The potential for bias within each quantitative study was assessed drawing on work by the Cochrane Collaboration . We slightly adapted their tool for assessing risk of bias in order that the appraisal would be suitable for our broader range of study designs. For the qualitative papers we adapted the Critical Appraisal Skills Checklist  to provide a similar format to the quantitative tool. In addition to assessing the quality of each individual paper we also considered the overall strength of evidence for papers grouped by typology, drawing on criteria used by Hoogendoom et al. . Each group of papers was graded as providing either: stronger evidence (generally consistent findings in multiple higher quality studies); weaker evidence (generally consistent findings in one higher quality study and lower quality studies, or in multiple lower quality studies.); inconsistent evidence (<75% consistency findings in multiple studies) or very limited evidence (a single study). Strength of evidence appraisal was undertaken at a meeting of the research team to establish consensus.
Logic model synthesis
Logic models typically adopt a left to right flow of “if....then” propositions to illustrate the chain of reasoning underpinning how interventions lead to immediate (or short term) outcomes and then to longer term outcomes and impacts. This lays out the logic or assumptions that underpin the pathway (in this case, what needs to happen in order for interventions with General Practitioners to impact on referral demand). In our approach, extracted data from the included papers across study designs are combined and treated as textual (qualitative) data. A process of charting, categorising and thematic synthesis  of the extracted quantitative intervention and qualitative data is used in order to identify individual elements of the model. A key part of the model is detailing the mechanism/s of change within the pathway and the moderating and mediating factors which may be associated with or influence outcomes  this is often referred to as the theory of change .
Evaluation of the model
Following development of a draft model we sought feedback from stakeholders regarding the clarity of representation of the findings, and potential uses. We carried out group sessions with patient representatives, individual interviews and seminar presentations with GPs and consultants, and also interviews with commissioners (in the UK commissioning groups comprise individuals who are responsible for the process of planning, agreeing and monitoring services, having control of the budget to be spent). At these sessions we presented the draft model and asked for verbal comments regarding the clarity of the model as a way of understanding the review findings, any elements which seemed to be missing, elements which did not seem to make sense or fit participants knowledge or experience, and also how participants envisaged that the model could be used. We also gave out feedback forms for participants to provide written comments on these aspects. In addition to these sessions we circulated the draft model via email to topic experts for their input. The feedback we obtained was examined and discussed by the team in order to inform subsequent drafts of the model.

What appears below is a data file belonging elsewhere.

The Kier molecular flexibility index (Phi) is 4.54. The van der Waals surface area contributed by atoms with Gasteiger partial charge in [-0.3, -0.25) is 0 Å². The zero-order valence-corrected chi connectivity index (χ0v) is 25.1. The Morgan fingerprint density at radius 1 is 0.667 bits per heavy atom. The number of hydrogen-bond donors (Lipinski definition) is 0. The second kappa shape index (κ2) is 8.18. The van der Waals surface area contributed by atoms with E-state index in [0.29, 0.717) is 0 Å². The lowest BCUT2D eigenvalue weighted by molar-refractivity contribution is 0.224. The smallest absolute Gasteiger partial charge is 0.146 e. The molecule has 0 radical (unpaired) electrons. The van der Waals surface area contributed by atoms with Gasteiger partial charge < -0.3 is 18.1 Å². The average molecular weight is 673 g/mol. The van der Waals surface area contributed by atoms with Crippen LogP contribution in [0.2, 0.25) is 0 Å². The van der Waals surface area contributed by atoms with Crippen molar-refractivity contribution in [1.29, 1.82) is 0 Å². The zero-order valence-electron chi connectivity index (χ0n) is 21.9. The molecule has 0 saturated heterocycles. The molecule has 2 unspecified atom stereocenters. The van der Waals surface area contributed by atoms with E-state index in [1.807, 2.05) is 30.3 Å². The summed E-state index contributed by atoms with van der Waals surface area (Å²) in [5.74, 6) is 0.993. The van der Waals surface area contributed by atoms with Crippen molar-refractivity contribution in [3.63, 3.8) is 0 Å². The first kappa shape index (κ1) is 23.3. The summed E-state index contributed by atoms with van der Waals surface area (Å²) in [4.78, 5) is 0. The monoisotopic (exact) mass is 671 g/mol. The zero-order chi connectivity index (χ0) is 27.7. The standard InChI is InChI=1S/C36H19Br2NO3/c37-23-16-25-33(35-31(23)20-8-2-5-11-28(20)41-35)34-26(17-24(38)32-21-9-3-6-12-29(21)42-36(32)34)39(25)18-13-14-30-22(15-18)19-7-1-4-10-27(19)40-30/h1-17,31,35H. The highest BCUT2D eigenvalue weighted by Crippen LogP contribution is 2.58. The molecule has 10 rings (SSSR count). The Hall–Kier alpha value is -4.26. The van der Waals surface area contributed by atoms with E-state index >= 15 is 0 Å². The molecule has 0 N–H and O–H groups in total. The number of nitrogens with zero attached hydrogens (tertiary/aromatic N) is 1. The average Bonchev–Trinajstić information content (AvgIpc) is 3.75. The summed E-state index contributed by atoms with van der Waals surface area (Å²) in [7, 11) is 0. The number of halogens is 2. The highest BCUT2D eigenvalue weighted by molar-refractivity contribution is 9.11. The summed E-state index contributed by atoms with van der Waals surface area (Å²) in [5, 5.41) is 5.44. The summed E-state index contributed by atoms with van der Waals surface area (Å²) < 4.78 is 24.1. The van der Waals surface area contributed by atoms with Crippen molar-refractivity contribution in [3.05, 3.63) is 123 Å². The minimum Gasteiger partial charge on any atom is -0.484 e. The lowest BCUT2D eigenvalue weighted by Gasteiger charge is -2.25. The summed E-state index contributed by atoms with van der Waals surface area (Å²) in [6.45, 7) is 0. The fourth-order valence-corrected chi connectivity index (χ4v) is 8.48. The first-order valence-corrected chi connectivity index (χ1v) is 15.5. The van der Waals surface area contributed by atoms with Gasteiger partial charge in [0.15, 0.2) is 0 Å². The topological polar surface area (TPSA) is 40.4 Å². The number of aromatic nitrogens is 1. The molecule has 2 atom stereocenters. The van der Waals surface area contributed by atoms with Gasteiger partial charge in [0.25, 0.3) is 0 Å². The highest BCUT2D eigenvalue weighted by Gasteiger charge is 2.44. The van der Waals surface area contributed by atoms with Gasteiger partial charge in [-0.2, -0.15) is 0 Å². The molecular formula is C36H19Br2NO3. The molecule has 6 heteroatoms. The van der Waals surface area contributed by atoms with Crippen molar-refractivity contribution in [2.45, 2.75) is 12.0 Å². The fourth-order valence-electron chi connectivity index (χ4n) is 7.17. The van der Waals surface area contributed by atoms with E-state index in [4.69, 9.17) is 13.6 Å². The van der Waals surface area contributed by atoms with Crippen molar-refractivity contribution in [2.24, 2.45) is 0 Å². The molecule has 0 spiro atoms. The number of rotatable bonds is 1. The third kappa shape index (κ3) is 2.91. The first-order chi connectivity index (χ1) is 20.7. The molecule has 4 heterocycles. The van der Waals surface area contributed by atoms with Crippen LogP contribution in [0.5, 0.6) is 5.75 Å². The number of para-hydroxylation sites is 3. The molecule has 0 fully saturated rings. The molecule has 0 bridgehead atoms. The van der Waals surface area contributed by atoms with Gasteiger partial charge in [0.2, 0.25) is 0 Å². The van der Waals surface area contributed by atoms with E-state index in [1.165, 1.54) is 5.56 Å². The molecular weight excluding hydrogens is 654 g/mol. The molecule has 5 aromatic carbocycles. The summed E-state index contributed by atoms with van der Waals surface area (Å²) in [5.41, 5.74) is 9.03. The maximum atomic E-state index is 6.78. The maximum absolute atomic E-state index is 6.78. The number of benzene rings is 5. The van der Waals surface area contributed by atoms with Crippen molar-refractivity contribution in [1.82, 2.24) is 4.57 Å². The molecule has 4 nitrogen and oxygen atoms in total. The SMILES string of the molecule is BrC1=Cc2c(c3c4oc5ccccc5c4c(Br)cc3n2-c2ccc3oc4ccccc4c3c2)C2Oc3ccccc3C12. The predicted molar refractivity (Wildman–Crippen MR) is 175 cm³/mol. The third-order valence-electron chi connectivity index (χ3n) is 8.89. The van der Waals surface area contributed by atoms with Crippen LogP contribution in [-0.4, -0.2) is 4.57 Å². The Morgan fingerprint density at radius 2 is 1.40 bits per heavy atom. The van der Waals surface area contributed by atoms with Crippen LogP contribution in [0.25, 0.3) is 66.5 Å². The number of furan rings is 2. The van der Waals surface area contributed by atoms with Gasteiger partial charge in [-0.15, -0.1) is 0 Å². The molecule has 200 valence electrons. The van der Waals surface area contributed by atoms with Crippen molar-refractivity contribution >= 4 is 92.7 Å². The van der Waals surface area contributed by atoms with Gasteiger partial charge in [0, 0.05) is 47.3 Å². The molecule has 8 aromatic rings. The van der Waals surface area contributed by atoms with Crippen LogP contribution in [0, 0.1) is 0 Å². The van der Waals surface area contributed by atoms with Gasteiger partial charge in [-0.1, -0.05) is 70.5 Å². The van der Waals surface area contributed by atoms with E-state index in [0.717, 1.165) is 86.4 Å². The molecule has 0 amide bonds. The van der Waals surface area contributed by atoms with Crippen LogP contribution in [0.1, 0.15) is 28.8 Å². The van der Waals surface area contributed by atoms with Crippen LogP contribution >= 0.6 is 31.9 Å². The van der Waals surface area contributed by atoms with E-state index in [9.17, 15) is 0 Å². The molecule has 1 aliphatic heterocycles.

The main study was secondary research and therefore exempt from requiring ethical approval. Approval for the final feedback phase of the work was obtained from the University of Sheffield School of Health and Related Research ethics committee (reference 0599). Informed consent was obtained from all participants.
Logic model development
Following data extraction and quality appraisal, the process of systematically constructing the logic model began. We developed the model column by column, underpinned by the evidence. The model contains five columns detailing the pathway from interventions to short-term outcomes; via moderating and mediating factors; to demand management outcomes; and finally demand management impact.
The first stage in building the model was to develop intervention typology tables from the extracted data, in order to begin the process of grouping and organising the intervention content and processes which would form the first column. This starting point in the pathway details the wide range of interventions which are reported in the literature. It groups these interventions into typologies of: practitioner education; process change; system change; and patient intervention. Within each of these boxes the specific types of interventions in each category have been listed, for example the GP education typology contains interventions targeting training sessions, peer feedback, and provision of guidelines. Process change interventions include electronic referral, direct access to screening and consultation with specialists prior to referral. System change interventions include additional staff in community, gate-keeping and payment systems. We found few examples of patient interventions. The model provides an indication of where the evidence is stronger or weaker. For example in regard to physician education it can be seen that peer review/feedback has stronger evidence underpinning its effectiveness, with the use of guidelines being underpinned by conflicting evidence of effectiveness. For all but two of the interventions, the evidence was for either none or some level of positive outcome on referral management. For the additional staff in primary care and the addition or removal of gatekeeping interventions however there was strong evidence that these could worsen referral management outcomes.